Sappok, A. and Bromberg, L., "Radio Frequency Diesel Particulate Filter Soot and Ash Level Sensors: Enabling Adaptive Controls for Heavy-Duty Diesel Applications," SAE Int. J. Commer. Veh. 7(2):468-477, 2014, doi:10.4271/2014-01-2349.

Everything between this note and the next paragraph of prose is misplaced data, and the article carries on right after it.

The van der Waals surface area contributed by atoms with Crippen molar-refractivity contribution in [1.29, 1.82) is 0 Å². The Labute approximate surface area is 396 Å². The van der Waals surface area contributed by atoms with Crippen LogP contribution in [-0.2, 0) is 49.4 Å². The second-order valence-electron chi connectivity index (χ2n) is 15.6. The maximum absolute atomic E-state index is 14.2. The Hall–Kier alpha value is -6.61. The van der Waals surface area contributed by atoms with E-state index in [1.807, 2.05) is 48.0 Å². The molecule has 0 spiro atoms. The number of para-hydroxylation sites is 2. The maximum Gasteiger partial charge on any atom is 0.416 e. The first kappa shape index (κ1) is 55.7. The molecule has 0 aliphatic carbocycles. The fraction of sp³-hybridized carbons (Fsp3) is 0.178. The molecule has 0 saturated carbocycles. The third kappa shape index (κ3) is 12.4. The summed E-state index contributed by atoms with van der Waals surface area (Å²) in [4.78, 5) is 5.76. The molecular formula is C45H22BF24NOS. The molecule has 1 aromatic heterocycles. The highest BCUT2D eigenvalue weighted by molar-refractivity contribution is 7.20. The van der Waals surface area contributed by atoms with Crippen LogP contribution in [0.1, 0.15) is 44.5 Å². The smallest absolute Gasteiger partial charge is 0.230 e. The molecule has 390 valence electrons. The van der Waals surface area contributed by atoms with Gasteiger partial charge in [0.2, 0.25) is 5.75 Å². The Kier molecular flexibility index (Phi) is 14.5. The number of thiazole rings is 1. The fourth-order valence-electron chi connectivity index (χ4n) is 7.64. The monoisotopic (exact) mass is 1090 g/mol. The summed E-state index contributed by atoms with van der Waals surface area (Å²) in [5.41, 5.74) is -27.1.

Diesel Particulate Filters (DPF) are a key component in many on- and off-road aftertreatment systems to meet increasingly stringent particle emissions limits. Efficient thermal management and regeneration control is critical for reliable and cost-effective operation of the combined engine and aftertreatment system. Conventional DPF control systems predominantly rely on a combination of filter pressure drop measurements and predictive models to indirectly estimate the soot loading state of the filter. Over time, the build-up of incombustible ash, primarily derived from metal-containing lubricant additives, accumulates in the filter to levels far exceeding the DPF's soot storage limit. The combined effects of soot and ash build-up dynamically impact the filter's pressure drop response, service life, and fuel consumption, and must be accurately accounted for in order to optimize engine and aftertreatment system performance.This work applied a radio frequency (RF) sensor to directly monitor diesel particulate filter soot and ash levels, thereby enabling direct feedback control of the filter based on its actual loading state. Results from fleet tests with Volvo/Mack trucks, over predominantly urban drive cycles, indicated the potential to decrease regeneration duration and associated fuel consumption by 50% to 75%, depending on operating conditions, and also to extend the time between active filter regenerations. Additional testing evaluated the performance of the sensor to distinguish soot from ash and define the DPF ash cleaning based on the actual measured ash load, as opposed to a prescribed filter maintenance interval. The results are useful to develop advanced control strategies to minimize the DPF-related fuel penalty, extend the service life of the filter, and identify anomalies indicative of filter failures or engine malfunctions.